Mobile Assemblages and Maendeleo in Rural Kenya: The Case of Marakwet
Komen, Leah Jerop 2014. Mobile Assemblages and Maendeleo in Rural Kenya: The Case of Marakwet. PhD Thesis University of East London School of Arts and Digital Industries https://doi.org/10.15123/PUB.4182
|Authors||Komen, Leah Jerop|
Research on Information Communication Technology (ICT) and Development involves assumptions about the potential of such technologies to engender social transformations and development. Corporate organisations have financed studies that seek to understand the impact of such technologies in a bid to push for their business agenda (Castells et al., 2007; Vodafone, 2005; ITU, 2004) and also act as a means of helping developing nations eradicate poverty levels in the wake of the millennium development goals (MDGs). This kind of development is seen as synchronic, without considering the target populations’ involvement in decision making, and also tends to dictate what development should look like in the eyes of most development economies where such ICTs like mobile telephones have come from. Such development is also considered as being linear in nature (Melkote and Steeves, 2003; Donovan, 2011).
This thesis is an attempt to advance the second kind of development that is diachronic in nature, which pays attention to the interrelationships of human technology rather than the former that privileges technology as engendering social transformations and development. This kind of development has been conceptualised as maendeleo, a Swahili term that denotes process, participation, progress and growth. Unlike the first perspective of development that views technology as causing changes, maendeleo sees social transformations and development as an interaction between mobile telephony users and their specific contexts. It is a localised understanding of development from the participants’ encounters with mobile telephony in their everyday life. This thesis thus examines the role of mobile telephony in the social transformation and development of the Marakwet people of rural Kenya, using ethnographic methods of data collection and assemblage theory as theoretical framework.
Historically the Marakwet community of Kenya suffered from decades of insecurity due to cattle-rustling with their neighbours. Since its advent in Marakwet a decade ago, mobile telephony still remains complex. On one hand, it is seen as answering the insecurity question by allowing users to alert each other in case of an invasion, but at the same time is seen as the source of more insecurity, especially since mobile phones can also aid the enemies to cattle-rustle. Physical meetings that are the domain of most Marakwets are also affected by the technology, with it being seen as reducing the need for social gatherings, yet enhancing it at the same time. Mobile money transfers, discussed as M-PESA, have not been spared either regarding services deemed to boost development and bring about social cohesion, on one hand, while still believed to cause disharmony within households and also be a ‘risky’ endeavour with lack of sufficient money deposit security, on the other.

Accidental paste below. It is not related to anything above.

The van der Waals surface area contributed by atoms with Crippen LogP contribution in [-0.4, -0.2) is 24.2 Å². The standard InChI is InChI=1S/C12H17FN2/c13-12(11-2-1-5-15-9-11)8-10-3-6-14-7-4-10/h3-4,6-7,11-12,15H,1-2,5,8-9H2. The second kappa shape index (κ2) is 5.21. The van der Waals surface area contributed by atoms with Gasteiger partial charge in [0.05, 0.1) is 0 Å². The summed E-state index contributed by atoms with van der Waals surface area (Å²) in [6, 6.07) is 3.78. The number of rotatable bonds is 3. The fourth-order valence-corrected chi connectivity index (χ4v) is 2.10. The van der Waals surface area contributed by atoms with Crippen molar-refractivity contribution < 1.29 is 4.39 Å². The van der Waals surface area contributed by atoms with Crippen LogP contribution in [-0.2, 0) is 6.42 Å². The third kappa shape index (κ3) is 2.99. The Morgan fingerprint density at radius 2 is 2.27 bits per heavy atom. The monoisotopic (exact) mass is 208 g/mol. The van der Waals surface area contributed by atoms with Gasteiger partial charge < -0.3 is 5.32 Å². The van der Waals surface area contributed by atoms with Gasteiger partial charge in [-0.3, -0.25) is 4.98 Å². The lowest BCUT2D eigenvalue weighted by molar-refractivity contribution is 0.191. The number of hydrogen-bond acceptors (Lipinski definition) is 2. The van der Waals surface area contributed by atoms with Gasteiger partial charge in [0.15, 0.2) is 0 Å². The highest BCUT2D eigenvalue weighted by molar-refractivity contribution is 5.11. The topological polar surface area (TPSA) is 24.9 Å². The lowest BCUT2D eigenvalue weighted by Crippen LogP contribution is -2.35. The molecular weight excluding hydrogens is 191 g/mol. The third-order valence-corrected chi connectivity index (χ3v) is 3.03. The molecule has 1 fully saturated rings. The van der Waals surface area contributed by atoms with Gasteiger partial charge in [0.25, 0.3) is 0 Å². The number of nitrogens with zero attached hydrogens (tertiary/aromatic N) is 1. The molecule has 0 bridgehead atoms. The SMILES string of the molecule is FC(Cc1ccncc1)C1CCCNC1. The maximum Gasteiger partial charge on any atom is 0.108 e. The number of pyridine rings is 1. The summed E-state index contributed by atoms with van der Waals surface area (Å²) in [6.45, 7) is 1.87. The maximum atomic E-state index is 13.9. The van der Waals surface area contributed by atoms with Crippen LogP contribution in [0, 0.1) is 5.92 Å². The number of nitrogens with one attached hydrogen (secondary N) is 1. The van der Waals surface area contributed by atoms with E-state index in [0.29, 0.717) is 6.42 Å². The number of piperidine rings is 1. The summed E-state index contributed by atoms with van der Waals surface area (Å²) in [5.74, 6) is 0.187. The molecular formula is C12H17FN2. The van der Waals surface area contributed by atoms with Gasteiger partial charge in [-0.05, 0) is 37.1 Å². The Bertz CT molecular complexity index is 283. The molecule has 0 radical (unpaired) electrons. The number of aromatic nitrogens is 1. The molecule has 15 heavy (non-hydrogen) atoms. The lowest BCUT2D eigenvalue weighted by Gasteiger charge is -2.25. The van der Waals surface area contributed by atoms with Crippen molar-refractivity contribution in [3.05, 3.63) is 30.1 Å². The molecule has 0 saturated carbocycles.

Twenty-five ethnographic interviews were conducted with 12 households, taking into account age, gender, literacy levels and the length of time the device had been accessed by users. The interviews were complemented with data obtained from 5 focus group discussions among homogeneous groups (women, men, clan elders, girls and boys). The findings show that mobile phone is implicated in everyday life of the people of Marakwet, challenging concepts such as co-presence, power and gender relationships, interpersonal networks and also the idea that the use of mobile telephony in the region incorporates older modes of communication models such as the community horn. Mobile telephony influences and is influenced by all areas of community life: health, education, and agriculture, religion forming assemblages of people (users), financial institutions, government and mobile phone service providers.
This thesis challenges the dichotomisation of society into micro (individual or household) and macro (national or societal) that ignores the intermediate or meso levels. The boundaries suggested by such categorisation are blurred by communication technologies that re-define terms, such as time and space, public or private places, here and there. In a way, macro and micro distinctions also assign power to macro forces to determine the micro, which in the advent of technologies, the micro can only be changed if they so wish and not necessarily because change has been decided, packaged and delivered to them via mobile telephony or any other communication technologies. Instead, it is how they negotiate power, gender relations, cultural inclinations and socio-economic dispositions in their domesticated use of mobile telephony that facilitates social change and development.
Key words: Assemblage, Maendeleo, M-PESA, Social transformation, Co-presence, Development and Sharing.
|Digital Object Identifier (DOI)||https://doi.org/10.15123/PUB.4182|
|Publication process dates|
|Deposited||13 May 2015|
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